After several years of study, Colorado Fourteeners Initiative is releasing an updated report that estimates that Colorado’s 14,000-foot peaks –the “14ers”– experienced 311,000 hiker use days in 2016. This represents an increase of 51,000 use days compared to CFI’s 2015 estimate of 260,000 hiker use days. Most of the increased use is believed to stem from more accurate hiker counts due to doubling the number of trail counting units—20 in 2016 compared to 10 in 2015. However, there was a 16 percent year-on-year increase in hiking use on Mount Elbert, the state’s highpoint and most-climbed peak, which has had three trail counters in use both years.
This level of recreational use suggests a statewide economic impact of more than $84.3 million, based on past 14er-related expenditure studies. Download the report in PDF.
CFI’s most recent hiking use report culminates three seasons of data collection at up to 20 sites tracking use on up to 23 14er peaks across the state. (There were five counters in 2014, 10 counters in 2015 and 20 counters in 2016.) A data model was developed that helps fill in gaps in the data due to obscured counter sensors or periods in the early or late season when the counter is not in place. This model incorporates the week of the season, day of the week, holidays and representative other peaks with data to fill in missing data. Projections based on crowdsourced 14er “checklists” posted on the 14ers.com website were used to suggest use levels on all other 14ers across the state that did not have a counter. If you want to dig under the hood to learn more about how these estimates were calculated, check out this explanation of the methods used.
CFI has long been interested in the amount of hiking use these popular peaks receive. Colorado’s 14ers are among the most sought-after mountain peaks in the country. They also possess some of the most fragile alpine landscapes. Hiking use is confined into a very short four-month climbing season when the mountains are largely free of snow.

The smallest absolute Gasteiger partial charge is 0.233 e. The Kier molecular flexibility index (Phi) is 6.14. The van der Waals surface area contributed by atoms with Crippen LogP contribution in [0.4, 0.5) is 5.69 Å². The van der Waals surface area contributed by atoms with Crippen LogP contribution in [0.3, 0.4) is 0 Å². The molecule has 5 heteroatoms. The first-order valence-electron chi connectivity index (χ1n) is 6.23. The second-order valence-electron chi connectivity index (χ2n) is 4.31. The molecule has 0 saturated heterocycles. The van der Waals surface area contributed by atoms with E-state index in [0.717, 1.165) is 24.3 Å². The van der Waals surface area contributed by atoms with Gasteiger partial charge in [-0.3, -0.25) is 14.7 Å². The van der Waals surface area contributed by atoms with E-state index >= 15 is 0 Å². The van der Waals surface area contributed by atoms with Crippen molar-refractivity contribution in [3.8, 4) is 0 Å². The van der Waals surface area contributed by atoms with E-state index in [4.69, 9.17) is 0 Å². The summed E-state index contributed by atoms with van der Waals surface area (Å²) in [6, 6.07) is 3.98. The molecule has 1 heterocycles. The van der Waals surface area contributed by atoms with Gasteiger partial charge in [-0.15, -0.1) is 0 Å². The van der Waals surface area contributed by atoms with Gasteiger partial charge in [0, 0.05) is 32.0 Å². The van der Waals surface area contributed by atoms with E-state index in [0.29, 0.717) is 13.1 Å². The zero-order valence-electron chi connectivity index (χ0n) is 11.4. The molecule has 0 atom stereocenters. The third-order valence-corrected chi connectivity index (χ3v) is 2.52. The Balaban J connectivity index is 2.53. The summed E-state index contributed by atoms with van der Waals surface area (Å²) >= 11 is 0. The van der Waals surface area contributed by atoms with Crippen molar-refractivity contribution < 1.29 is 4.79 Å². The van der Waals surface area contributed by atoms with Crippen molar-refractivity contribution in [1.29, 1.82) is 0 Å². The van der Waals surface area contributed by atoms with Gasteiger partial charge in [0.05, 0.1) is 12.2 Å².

Natural resource impacts in the fragile alpine tundra environment, stemming from the lack of properly designed and constructed summit trails on the 14ers, led to CFI’s founding back in 1994. Our “14er Report Card” released in 2015 showed the need for $24 million to build out and improve the summit trail network. Better understanding hiking use levels, dispersal over the climbing season, and changes over time are important factors in determining the link between hiking use and changing on-the-ground conditions of natural surface summit trails.
CFI has 20 counters out on the 14ers again this summer. The Antero counter was moved to La Plata’s Winfield route, while a few of the monitoring locations were changed on the peaks in hopes of getting more accurate data. Check back next year to see how our estimate of hiking use gets further refined as we look to get the best possible estimates of how many people are out climbing the 14ers each summer. Once we have several years of data, we will be in a better position to comment on long-term trends in hiking use.
Special thanks goes out to Emily Barnes, CFI’s 2016 summer CLIMB intern, who continued to help in the preparation of the hiking use report. Emily performed the analysis for the 2015 study, assisted in placing and downloading trail counters last summer, and continued to tweak the statistical model during her senior year at Yale.